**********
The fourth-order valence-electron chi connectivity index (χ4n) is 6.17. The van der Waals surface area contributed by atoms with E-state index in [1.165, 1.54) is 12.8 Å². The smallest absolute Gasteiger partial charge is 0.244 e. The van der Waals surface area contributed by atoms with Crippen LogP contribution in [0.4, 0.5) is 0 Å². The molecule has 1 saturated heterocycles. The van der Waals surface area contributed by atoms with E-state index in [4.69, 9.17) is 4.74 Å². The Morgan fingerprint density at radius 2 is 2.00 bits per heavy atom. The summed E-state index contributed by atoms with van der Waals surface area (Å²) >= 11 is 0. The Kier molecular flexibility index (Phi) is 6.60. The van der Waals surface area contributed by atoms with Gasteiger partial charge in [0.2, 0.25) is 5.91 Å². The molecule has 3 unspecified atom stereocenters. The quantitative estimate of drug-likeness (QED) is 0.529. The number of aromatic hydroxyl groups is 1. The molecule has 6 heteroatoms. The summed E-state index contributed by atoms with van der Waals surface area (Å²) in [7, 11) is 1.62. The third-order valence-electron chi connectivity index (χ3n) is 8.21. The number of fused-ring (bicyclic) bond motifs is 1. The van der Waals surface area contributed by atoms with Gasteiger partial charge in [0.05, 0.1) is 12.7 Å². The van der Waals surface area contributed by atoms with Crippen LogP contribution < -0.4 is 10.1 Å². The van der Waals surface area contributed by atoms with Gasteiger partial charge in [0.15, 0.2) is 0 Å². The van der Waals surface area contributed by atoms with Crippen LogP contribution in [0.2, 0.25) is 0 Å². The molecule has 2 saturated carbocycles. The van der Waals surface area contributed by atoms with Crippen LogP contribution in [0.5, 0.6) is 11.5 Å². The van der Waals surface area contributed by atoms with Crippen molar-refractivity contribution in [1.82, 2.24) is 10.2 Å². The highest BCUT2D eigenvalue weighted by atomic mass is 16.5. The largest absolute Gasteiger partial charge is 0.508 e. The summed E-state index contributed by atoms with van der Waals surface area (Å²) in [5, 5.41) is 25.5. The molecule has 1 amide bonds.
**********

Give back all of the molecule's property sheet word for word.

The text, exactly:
The fourth-order valence-electron chi connectivity index (χ4n) is 6.17. The van der Waals surface area contributed by atoms with E-state index in [1.165, 1.54) is 12.8 Å². The smallest absolute Gasteiger partial charge is 0.244 e. The van der Waals surface area contributed by atoms with Crippen LogP contribution in [0.4, 0.5) is 0 Å². The molecule has 1 saturated heterocycles. The van der Waals surface area contributed by atoms with E-state index in [4.69, 9.17) is 4.74 Å². The Morgan fingerprint density at radius 2 is 2.00 bits per heavy atom. The summed E-state index contributed by atoms with van der Waals surface area (Å²) >= 11 is 0. The Kier molecular flexibility index (Phi) is 6.60. The van der Waals surface area contributed by atoms with Gasteiger partial charge in [0.2, 0.25) is 5.91 Å². The molecule has 3 unspecified atom stereocenters. The quantitative estimate of drug-likeness (QED) is 0.529. The number of aromatic hydroxyl groups is 1. The molecule has 6 heteroatoms. The summed E-state index contributed by atoms with van der Waals surface area (Å²) in [7, 11) is 1.62. The third-order valence-electron chi connectivity index (χ3n) is 8.21. The number of fused-ring (bicyclic) bond motifs is 1. The van der Waals surface area contributed by atoms with Gasteiger partial charge in [0.05, 0.1) is 12.7 Å². The van der Waals surface area contributed by atoms with Crippen LogP contribution < -0.4 is 10.1 Å². The van der Waals surface area contributed by atoms with Gasteiger partial charge in [0.15, 0.2) is 0 Å². The van der Waals surface area contributed by atoms with Crippen LogP contribution in [0.2, 0.25) is 0 Å². The molecule has 2 saturated carbocycles. The van der Waals surface area contributed by atoms with Crippen LogP contribution in [0.5, 0.6) is 11.5 Å². The van der Waals surface area contributed by atoms with Crippen molar-refractivity contribution in [1.82, 2.24) is 10.2 Å². The highest BCUT2D eigenvalue weighted by atomic mass is 16.5. The largest absolute Gasteiger partial charge is 0.508 e. The summed E-state index contributed by atoms with van der Waals surface area (Å²) in [5, 5.41) is 25.5. The molecule has 1 amide bonds.